Physicist tells BBC programme he would consider ending his life if he had nothing more to contribute and was a burden to those around him
Stephen Hawking has said he would consider ending his own life if he became a burden to others or if he had “nothing more to contribute”.
But the physicist and cosmologist told a forthcoming BBC programme he knows he has much more scientific work to do, despite his advanced motor neurone disease.
“To keep someone alive against their wishes is the ultimate indignity,” Hawking, 73, told his interviewer, the comedian Dara O’Briain. “I would consider assisted suicide only if I were in great pain or felt I had nothing more to contribute but was just a burden to those around me.”
O’Briain, who himself has a degree in theoretical physics, said Hawking would give “impressively honest answers” in the programme, according to the Telegraph.
It is not the first time Hawking has voiced support for assisted suicide – in 2014, he revealed in a BBC interview how he had attempted to die after a mid-1980s tracheostomy operation. “I briefly tried to commit suicide by not breathing,” he said. “However, the reflex to breathe was too strong.”
Hawking, who is the director of research at the Centre for Theoretical Cosmology at the University of Cambridge, has said those who help their loved ones who want to die should be immune from prosecution.
But he has also said he believes safeguards should ensure a person genuinely wishes to die, pointing to a famous incident in his own life. In 1985, when suffering complications from pneumonia, his then-wife, Jane, refused to turn off his life support machine. Hawking recovered and went on to complete his critically and popularly acclaimed book A Brief History of Time.
In his forthcoming BBC interview, Hawking said he felt he had many more discoveries to make and theories to produce. “I am damned if I’m going to die before I have unravelled more of the universe,” he said.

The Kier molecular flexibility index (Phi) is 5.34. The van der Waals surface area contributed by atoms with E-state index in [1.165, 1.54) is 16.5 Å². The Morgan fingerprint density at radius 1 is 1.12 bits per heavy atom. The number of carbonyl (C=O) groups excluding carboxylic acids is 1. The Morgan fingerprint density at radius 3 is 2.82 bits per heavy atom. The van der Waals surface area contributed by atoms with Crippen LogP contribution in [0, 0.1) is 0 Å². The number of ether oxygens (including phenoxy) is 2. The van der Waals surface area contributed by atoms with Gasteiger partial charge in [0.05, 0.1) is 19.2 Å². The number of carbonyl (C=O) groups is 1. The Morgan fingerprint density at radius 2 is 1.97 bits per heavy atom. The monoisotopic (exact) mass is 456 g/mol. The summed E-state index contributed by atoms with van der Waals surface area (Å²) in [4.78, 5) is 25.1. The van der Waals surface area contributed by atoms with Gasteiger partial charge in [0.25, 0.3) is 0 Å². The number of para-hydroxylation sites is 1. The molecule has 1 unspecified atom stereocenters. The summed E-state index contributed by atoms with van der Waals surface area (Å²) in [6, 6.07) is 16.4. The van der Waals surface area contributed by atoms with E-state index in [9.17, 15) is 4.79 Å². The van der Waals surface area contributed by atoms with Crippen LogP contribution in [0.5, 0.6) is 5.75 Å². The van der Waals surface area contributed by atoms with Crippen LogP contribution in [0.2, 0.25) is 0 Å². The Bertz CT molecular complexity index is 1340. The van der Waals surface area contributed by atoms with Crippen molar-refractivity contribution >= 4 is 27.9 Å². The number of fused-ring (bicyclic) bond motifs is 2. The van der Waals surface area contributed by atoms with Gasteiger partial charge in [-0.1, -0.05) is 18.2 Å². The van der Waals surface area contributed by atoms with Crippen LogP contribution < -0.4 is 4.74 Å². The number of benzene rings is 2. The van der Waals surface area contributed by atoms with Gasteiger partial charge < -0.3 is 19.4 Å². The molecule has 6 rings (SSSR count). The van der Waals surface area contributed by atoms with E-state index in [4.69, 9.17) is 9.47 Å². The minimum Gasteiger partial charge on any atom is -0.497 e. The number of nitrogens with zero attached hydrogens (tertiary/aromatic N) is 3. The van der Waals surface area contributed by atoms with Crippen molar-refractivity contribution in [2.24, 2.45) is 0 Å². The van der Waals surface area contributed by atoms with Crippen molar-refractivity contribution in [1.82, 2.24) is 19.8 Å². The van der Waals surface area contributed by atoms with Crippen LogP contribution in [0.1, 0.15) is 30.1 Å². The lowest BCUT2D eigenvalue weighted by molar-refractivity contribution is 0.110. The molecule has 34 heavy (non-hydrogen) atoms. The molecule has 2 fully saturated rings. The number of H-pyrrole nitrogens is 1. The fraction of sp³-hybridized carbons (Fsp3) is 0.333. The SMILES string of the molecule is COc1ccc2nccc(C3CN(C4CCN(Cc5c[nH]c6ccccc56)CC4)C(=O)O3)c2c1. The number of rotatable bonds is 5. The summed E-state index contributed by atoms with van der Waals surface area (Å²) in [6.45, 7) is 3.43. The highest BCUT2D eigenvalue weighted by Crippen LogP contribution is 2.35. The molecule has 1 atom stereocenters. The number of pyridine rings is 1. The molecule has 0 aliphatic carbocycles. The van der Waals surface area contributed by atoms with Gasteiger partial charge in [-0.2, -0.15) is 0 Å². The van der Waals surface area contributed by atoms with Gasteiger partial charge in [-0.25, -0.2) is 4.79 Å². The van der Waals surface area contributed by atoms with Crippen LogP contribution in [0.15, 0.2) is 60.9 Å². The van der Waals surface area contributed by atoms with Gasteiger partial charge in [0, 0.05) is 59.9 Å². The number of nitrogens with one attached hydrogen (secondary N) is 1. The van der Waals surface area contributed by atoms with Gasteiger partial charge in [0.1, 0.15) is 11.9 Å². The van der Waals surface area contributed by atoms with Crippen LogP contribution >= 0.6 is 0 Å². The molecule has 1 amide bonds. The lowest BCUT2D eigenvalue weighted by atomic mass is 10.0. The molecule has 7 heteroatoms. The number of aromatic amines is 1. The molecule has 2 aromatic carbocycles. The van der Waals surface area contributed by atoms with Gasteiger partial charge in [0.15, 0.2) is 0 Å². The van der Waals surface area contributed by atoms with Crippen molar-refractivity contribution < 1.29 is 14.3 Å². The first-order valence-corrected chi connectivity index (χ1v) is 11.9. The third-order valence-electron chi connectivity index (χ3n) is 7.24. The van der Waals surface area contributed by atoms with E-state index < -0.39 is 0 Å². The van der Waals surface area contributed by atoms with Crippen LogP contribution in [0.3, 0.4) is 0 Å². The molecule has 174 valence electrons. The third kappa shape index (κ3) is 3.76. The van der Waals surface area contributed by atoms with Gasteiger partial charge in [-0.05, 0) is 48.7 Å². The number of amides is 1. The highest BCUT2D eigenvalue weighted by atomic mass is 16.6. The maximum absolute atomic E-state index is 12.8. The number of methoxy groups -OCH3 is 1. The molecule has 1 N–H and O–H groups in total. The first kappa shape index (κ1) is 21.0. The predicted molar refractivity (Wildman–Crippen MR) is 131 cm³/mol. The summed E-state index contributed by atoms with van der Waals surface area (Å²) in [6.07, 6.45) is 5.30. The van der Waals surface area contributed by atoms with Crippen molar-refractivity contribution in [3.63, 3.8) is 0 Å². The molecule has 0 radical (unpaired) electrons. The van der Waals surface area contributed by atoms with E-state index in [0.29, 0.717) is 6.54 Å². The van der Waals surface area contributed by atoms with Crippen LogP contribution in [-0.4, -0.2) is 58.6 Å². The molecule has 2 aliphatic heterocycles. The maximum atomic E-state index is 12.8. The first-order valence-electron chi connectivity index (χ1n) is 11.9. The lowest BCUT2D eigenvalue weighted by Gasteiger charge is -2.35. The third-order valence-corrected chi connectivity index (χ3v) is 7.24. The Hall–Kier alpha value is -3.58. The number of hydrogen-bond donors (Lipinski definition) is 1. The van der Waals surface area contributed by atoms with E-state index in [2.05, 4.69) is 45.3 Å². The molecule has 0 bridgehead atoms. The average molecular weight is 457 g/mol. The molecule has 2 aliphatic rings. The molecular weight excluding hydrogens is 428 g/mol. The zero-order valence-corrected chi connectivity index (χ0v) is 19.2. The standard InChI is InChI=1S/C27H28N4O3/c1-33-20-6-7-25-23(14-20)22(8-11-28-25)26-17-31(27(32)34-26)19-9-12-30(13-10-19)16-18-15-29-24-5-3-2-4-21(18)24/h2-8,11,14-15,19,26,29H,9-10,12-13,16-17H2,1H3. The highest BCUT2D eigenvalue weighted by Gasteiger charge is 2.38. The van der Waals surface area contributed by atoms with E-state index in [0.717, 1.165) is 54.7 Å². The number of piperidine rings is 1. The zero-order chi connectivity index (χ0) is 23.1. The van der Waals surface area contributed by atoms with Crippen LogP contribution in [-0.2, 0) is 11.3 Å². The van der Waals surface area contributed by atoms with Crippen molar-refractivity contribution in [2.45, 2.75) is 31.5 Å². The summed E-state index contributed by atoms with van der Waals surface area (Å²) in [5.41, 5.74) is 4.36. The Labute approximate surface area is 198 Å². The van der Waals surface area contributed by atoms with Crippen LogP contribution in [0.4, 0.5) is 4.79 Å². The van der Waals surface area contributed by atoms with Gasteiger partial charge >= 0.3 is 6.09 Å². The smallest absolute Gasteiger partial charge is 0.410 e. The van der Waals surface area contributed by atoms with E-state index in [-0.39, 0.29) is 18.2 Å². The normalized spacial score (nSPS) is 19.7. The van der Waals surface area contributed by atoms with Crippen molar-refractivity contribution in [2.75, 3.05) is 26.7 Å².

The scientist expressed regret at not being able to easily communicate, with peers and fans, who he said are often nervous of approaching him or making conversation.
“At times I get very lonely because people are afraid to talk to me or don’t wait for me to write a response,” he said. “I’m shy and tired at times. I find it difficult to talk to people I don’t know.”
Hawking, who was told aged 21 he would have just two years to live and has been in a wheelchair since the late 1960s, said he still felt frustrated by his loss of movement. “I would like to be able to swim again,” he said. “When my children were young, I missed not being able to play with them physically.”
It is currently still a criminal offence in the UK to assist someone to take their own life but 2010 guidance from the Department of Public Prosecutions makes it unlikely for friends and family to be prosecuted.
The shadow justice secretary, Lord Falconer, plans to reintroduce a private member’s bill on the issue, which provides assistance for patients who have formed a “clear and settled intention” to end their life. It is highly unlikely to become law, however, without some kind of government support.
The full interview will be broadcast as part of one-off programme, Dara O’Briain meets Stephen Hawking, on BBC1 on 15 June.
This article was written by Jessica Elgot, for theguardian.com on Wednesday 3rd June 2015 10.05 Europe/Londonguardian.co.uk © Guardian News and Media Limited 2010